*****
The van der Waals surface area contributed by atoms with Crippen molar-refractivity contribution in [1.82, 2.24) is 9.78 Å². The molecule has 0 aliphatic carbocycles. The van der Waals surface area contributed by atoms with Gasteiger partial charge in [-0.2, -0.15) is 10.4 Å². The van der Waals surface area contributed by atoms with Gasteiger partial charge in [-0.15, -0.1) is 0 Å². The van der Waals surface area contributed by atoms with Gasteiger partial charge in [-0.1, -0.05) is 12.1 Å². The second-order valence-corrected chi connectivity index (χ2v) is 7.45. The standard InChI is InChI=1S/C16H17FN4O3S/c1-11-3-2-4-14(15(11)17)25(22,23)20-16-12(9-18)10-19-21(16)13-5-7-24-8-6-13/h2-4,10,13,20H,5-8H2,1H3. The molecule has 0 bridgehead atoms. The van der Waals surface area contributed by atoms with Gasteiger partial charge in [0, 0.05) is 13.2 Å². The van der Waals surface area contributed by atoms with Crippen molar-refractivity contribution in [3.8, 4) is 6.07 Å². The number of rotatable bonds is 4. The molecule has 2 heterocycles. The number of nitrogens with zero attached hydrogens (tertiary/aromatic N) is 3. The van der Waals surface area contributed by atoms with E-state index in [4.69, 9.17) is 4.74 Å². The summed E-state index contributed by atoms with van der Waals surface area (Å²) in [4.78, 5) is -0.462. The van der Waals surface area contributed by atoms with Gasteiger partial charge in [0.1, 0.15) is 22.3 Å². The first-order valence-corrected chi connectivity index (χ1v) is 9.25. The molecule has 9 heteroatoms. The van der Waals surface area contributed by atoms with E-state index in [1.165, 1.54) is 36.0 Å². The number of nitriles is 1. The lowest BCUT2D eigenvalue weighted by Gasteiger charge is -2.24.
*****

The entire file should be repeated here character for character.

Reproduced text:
The van der Waals surface area contributed by atoms with Crippen molar-refractivity contribution in [1.82, 2.24) is 9.78 Å². The molecule has 0 aliphatic carbocycles. The van der Waals surface area contributed by atoms with Gasteiger partial charge in [-0.2, -0.15) is 10.4 Å². The van der Waals surface area contributed by atoms with Gasteiger partial charge in [-0.15, -0.1) is 0 Å². The van der Waals surface area contributed by atoms with Gasteiger partial charge in [-0.1, -0.05) is 12.1 Å². The second-order valence-corrected chi connectivity index (χ2v) is 7.45. The standard InChI is InChI=1S/C16H17FN4O3S/c1-11-3-2-4-14(15(11)17)25(22,23)20-16-12(9-18)10-19-21(16)13-5-7-24-8-6-13/h2-4,10,13,20H,5-8H2,1H3. The molecule has 0 bridgehead atoms. The van der Waals surface area contributed by atoms with Gasteiger partial charge in [0, 0.05) is 13.2 Å². The van der Waals surface area contributed by atoms with Crippen molar-refractivity contribution in [3.8, 4) is 6.07 Å². The number of rotatable bonds is 4. The molecule has 2 heterocycles. The number of nitrogens with zero attached hydrogens (tertiary/aromatic N) is 3. The van der Waals surface area contributed by atoms with E-state index in [4.69, 9.17) is 4.74 Å². The summed E-state index contributed by atoms with van der Waals surface area (Å²) in [4.78, 5) is -0.462. The van der Waals surface area contributed by atoms with Gasteiger partial charge in [0.1, 0.15) is 22.3 Å². The first-order valence-corrected chi connectivity index (χ1v) is 9.25. The molecule has 9 heteroatoms. The van der Waals surface area contributed by atoms with E-state index in [1.165, 1.54) is 36.0 Å². The number of nitriles is 1. The lowest BCUT2D eigenvalue weighted by Gasteiger charge is -2.24.